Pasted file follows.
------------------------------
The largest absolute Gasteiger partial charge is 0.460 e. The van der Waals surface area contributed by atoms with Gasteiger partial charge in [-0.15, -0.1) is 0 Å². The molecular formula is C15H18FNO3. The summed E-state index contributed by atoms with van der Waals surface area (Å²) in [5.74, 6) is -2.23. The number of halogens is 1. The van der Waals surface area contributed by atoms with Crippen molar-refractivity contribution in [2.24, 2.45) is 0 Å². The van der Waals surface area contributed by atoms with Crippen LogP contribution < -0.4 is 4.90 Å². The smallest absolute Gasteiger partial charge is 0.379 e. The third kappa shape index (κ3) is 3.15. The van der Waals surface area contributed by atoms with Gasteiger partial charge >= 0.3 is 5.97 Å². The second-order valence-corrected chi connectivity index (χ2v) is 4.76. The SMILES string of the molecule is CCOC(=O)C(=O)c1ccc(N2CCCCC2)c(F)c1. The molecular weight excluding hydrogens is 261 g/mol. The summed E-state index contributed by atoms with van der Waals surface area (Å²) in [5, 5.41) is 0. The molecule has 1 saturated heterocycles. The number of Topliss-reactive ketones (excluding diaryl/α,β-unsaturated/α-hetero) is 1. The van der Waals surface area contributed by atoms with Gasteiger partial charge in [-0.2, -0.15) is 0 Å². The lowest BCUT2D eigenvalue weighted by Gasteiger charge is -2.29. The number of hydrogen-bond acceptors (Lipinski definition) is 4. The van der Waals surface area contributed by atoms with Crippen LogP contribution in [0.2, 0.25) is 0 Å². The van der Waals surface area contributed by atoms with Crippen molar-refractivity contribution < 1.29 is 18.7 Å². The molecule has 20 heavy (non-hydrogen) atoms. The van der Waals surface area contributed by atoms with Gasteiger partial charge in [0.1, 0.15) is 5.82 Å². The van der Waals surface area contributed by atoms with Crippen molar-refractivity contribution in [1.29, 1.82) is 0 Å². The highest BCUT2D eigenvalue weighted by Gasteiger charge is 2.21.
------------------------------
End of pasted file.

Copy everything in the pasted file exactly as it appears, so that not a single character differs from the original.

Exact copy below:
The largest absolute Gasteiger partial charge is 0.460 e. The van der Waals surface area contributed by atoms with Gasteiger partial charge in [-0.15, -0.1) is 0 Å². The molecular formula is C15H18FNO3. The summed E-state index contributed by atoms with van der Waals surface area (Å²) in [5.74, 6) is -2.23. The number of halogens is 1. The van der Waals surface area contributed by atoms with Crippen molar-refractivity contribution in [2.24, 2.45) is 0 Å². The van der Waals surface area contributed by atoms with Crippen LogP contribution < -0.4 is 4.90 Å². The smallest absolute Gasteiger partial charge is 0.379 e. The third kappa shape index (κ3) is 3.15. The van der Waals surface area contributed by atoms with Gasteiger partial charge >= 0.3 is 5.97 Å². The second-order valence-corrected chi connectivity index (χ2v) is 4.76. The SMILES string of the molecule is CCOC(=O)C(=O)c1ccc(N2CCCCC2)c(F)c1. The molecular weight excluding hydrogens is 261 g/mol. The summed E-state index contributed by atoms with van der Waals surface area (Å²) in [5, 5.41) is 0. The molecule has 1 saturated heterocycles. The number of Topliss-reactive ketones (excluding diaryl/α,β-unsaturated/α-hetero) is 1. The van der Waals surface area contributed by atoms with Gasteiger partial charge in [-0.2, -0.15) is 0 Å². The lowest BCUT2D eigenvalue weighted by Gasteiger charge is -2.29. The number of hydrogen-bond acceptors (Lipinski definition) is 4. The van der Waals surface area contributed by atoms with Crippen LogP contribution in [0.2, 0.25) is 0 Å². The van der Waals surface area contributed by atoms with Crippen molar-refractivity contribution < 1.29 is 18.7 Å². The molecule has 20 heavy (non-hydrogen) atoms. The van der Waals surface area contributed by atoms with Gasteiger partial charge in [0.1, 0.15) is 5.82 Å². The van der Waals surface area contributed by atoms with Crippen molar-refractivity contribution in [1.29, 1.82) is 0 Å². The highest BCUT2D eigenvalue weighted by Gasteiger charge is 2.21.